Organizations are increasingly deploying in the cloud; moving applications from datacenters to the cloud or creating new applications for the cloud. Today, clouds convey an image of high availability, reliability and scalability unsurpassed in computing history. With sophisticated technology and advanced practices, vendors portray their SaaS, IaaS and PaaS solutions built “in the cloud” as almost impermeable to disasters and other acts of God.

Except when they’re not.

Case in point, the recent violent thunderstorm that burst Amazon’s cloud. In doing so they impacted Netflix, Instagram and Pintrist. The failure also impacted the PaaS solution Heroku and some of their clients.

More precisely, at 11:21pm EDT on June 29th Amazon’s US-EAST-1 region data center in Northern Virginia lost power due to a violent thunderstorm. This caused one of their availability zones running Elastic Computing (EC2), Elastic Beanstalk (EBS) and Relational Data Services (RDS) in that region to become unavailable. This in turn caused Amazon’s customers applications running in the impacted zone to become unavailable. While some customer’s services were restored in a few hours, others took almost a day.

All Amazon was saying initially was their primary and secondary generators both failed, but more recently published a detailed post-mortem indicating power loss and software bugs were to blame. To add insult to injury, this outage comes two weeks after Amazon experienced an outage for its cloud services also caused a by power loss.

What’s interesting in these cases, like so many disasters, is the outage was preventable on multiple levels. Amazon’s competitor Joyent had a data center nearby and their customer’s weren’t impacted. While Amazon would never blame their customers for problems, they do advertise eight regions around the world where customers can deploy their applications to avoid this specific scenario.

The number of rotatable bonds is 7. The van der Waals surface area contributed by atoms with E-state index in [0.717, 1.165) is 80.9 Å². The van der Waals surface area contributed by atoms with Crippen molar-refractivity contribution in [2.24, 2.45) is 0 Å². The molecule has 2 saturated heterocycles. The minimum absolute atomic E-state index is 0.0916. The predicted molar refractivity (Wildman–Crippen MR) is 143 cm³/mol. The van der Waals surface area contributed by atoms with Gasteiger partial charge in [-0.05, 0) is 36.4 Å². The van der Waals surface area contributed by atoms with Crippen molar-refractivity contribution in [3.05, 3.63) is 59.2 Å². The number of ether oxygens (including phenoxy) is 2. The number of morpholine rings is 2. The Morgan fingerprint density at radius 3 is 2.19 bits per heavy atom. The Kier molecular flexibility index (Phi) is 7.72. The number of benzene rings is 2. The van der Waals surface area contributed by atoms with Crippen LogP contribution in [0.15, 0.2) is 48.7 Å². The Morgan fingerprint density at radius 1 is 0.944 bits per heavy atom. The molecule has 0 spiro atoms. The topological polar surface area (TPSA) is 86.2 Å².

Lessons for Deploying in the Cloud

Because we live in a world of natural disasters we have to be prepared for contingencies. This is especially important if not only your production hosting but all of your development and deployment tools are running in the cloud (true agile cloud development).

What can we learn from these recent events and how can you avoid the same fate as these high-profile applications? It turns out there are three deployment strategies that can be used to help you improve availability. All of these rely on the time-honored principle of not putting all your eggs in one basket:

  1. Multi-Region Deployments
  2. Multi-Vendor Deployments
  3. Hybrid Cloud Deployments

Multi-Region Deployments

The simplest and most cost effective way is to deploy your applications across multiple, geographically disperse regions within your cloud provider. If your customers are in the US, deploy your application to both East and West coast data centers. While you’ll need to evaluate the performance, cost and complexity impacts to your application and your customer’s experience, a little extra cost and complexity is certainly preferable to an outage.

Multi-Vendor Deployments

If you’re concerned about being solely reliant on a single vendor, the solution is to deploy your applications using multiple vendors cloud solutions, again ideally in geographically disperse locations. While more expensive to setup and maintain, this solutions insulates you from mistakes or outages at a single cloud provider.

Hybrid Cloud Deployments

Similar to multi-vendor deployments, deploying your application across private and public clouds also insulates you from issues at a single physical location. This is an ideal solution for organizations with existing data centers but wouldn’t be ideal for a new start-up with little or no infrastructure.